Local government the only hope for the poor, Dec. 29, 2005
I enjoyed Philip Infantino’s column in today’s News-Herald. It hit the nail on the head. One person emailed me earlier today that it was &uot;the best column I’ve ever read in a newspaper.&uot;
After receiving that, I figured I ought to read it, too.
Other columnists in the News-Herald had been asking a similar question about what will become of those displaced by the upscale downtown juggernaut.
I agree with Infantino that the Fairgrounds project is a step in the right direction, but I don’t think it will be of much help to many, like the gentleman the columnist encountered in the drug store.
But I don’t know that anything can help him in today’s political and economic climate. The gap between the rich and poor has been expanding exponentially, fueled by massive tax cuts for the wealth and exporting of any blue-collar job that pays a remotely decent wage overseas. The gap is growing and the middle is simply disappearing.
Further, the budget just passed by Congress will set the poor even further behind. Columnist E.J. Dionne pointed out several examples in which when it came down to a choice between cutting giveaways for corporate special interests and needs for the poor, the poor came out on the short end of the stick every time.
The Medicaid cuts include increased co-payments and premiums on low-income Americans, and the budget assumes savings because fewer poor people will visit the doctor. As Kevin Freking of the Associated Press reported: &uot;The Congressional Budget Office has concluded that such increases would lead many poor people to forgo health care or not to enroll in Medicaid at all — contributing to some of the $4.8 billion in Medicaid savings envisioned over the next five years.&uot;
&uot;Ah, say their defenders, but these cuts will be good for poor people. According to the New York Times, Rep. Joe L. Barton (R-Tex.), an architect of the Medicaid proposals, said the higher co-payments were needed to &uot;encourage personal responsibility&uot; among low-income people. Spoken like a congressman who never has to worry about his taxpayer-provided health coverage.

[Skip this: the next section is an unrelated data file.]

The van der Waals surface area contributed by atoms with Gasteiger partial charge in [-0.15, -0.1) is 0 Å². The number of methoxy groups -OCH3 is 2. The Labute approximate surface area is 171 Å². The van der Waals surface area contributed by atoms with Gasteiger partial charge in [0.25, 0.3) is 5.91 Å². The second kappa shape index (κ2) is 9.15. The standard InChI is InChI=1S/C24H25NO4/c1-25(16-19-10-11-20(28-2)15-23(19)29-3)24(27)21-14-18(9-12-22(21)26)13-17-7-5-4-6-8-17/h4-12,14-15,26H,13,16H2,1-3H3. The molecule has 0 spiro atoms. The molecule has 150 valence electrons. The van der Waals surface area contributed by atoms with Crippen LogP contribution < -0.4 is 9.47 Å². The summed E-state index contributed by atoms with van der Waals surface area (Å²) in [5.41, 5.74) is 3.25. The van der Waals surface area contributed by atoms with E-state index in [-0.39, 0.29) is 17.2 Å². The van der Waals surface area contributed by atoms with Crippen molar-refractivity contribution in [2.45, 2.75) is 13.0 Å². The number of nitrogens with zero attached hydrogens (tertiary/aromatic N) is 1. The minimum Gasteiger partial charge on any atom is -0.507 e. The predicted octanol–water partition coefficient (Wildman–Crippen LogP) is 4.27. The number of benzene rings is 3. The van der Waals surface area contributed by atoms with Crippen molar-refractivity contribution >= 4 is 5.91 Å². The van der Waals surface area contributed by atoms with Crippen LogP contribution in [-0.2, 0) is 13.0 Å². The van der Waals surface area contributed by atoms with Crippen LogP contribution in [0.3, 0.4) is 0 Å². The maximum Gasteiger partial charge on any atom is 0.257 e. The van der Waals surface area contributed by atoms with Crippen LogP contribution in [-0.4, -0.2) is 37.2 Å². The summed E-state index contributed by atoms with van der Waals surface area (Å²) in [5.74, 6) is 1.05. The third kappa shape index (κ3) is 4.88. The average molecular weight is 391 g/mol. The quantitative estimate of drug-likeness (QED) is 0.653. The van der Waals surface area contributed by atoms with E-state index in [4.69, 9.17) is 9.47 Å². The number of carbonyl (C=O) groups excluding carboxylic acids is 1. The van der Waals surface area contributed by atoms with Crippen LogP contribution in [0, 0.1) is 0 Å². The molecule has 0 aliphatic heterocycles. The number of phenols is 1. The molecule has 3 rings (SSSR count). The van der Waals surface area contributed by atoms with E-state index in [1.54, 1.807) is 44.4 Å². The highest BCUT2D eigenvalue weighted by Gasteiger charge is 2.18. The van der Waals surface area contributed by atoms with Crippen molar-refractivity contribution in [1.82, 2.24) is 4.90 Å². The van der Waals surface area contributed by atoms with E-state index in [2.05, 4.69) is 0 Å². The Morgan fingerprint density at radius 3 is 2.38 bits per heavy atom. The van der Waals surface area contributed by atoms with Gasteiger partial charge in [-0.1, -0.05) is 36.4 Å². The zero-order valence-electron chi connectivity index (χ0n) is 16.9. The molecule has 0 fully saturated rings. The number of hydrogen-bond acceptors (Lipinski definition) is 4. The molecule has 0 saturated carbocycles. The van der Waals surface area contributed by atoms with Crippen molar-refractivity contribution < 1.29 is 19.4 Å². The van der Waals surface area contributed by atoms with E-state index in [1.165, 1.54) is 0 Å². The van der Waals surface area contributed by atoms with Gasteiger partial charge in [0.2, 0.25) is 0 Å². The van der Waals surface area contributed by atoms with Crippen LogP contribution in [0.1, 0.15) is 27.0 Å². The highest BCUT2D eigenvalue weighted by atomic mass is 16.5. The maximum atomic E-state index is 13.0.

And that is just one instance among many of corporate interests being shielded from cuts, while child support enforcement and foster care programs were sliced. Shortly before the bill went to the House floor, Republican leaders, at the insistence of a group of GOP lawmakers from Ohio, dropped a $1.9 billion cut that would have changed Medicare payments to oxygen equipment manufacturers. The main beneficiary of this change was Invacare Corp. of Elyria, Ohio.&uot;
Mercifully, the congressional assault on the poor was stalled momentarily by what Dionne described as a &uot;clever procedural maneuver&uot; by Sen. Kent Conrad of North Dakota. It will have to go back to the House for one more vote.
The bottom line is that no help is going to come from Washington to narrow the gap between rich and poor. Richmond never does anything. The only hope for those on the bottom rung of the economic ladder is local government. I hope Suffolk city officials will continue to address the problem in 2006.
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